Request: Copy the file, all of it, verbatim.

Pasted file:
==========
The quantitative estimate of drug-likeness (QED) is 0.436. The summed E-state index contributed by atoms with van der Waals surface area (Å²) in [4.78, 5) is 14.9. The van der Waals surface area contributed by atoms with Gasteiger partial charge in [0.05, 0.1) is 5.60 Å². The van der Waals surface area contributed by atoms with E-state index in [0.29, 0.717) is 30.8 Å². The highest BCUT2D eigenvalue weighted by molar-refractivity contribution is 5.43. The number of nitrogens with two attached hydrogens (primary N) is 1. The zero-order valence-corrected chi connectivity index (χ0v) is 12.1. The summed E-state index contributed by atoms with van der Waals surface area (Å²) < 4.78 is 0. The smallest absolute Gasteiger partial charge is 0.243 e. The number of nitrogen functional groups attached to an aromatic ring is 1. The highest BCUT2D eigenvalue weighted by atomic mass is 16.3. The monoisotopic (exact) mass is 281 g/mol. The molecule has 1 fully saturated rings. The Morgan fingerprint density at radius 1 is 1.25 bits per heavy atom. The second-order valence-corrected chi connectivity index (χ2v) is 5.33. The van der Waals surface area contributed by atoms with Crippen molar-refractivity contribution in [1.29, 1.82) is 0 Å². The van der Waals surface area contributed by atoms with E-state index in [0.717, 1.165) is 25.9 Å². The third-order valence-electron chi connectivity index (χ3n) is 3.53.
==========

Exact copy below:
The quantitative estimate of drug-likeness (QED) is 0.436. The summed E-state index contributed by atoms with van der Waals surface area (Å²) in [4.78, 5) is 14.9. The van der Waals surface area contributed by atoms with Gasteiger partial charge in [0.05, 0.1) is 5.60 Å². The van der Waals surface area contributed by atoms with E-state index in [0.29, 0.717) is 30.8 Å². The highest BCUT2D eigenvalue weighted by molar-refractivity contribution is 5.43. The number of nitrogens with two attached hydrogens (primary N) is 1. The zero-order valence-corrected chi connectivity index (χ0v) is 12.1. The summed E-state index contributed by atoms with van der Waals surface area (Å²) < 4.78 is 0. The smallest absolute Gasteiger partial charge is 0.243 e. The number of nitrogen functional groups attached to an aromatic ring is 1. The highest BCUT2D eigenvalue weighted by atomic mass is 16.3. The monoisotopic (exact) mass is 281 g/mol. The molecule has 1 fully saturated rings. The Morgan fingerprint density at radius 1 is 1.25 bits per heavy atom. The second-order valence-corrected chi connectivity index (χ2v) is 5.33. The van der Waals surface area contributed by atoms with Crippen molar-refractivity contribution in [1.29, 1.82) is 0 Å². The van der Waals surface area contributed by atoms with E-state index in [0.717, 1.165) is 25.9 Å². The third-order valence-electron chi connectivity index (χ3n) is 3.53.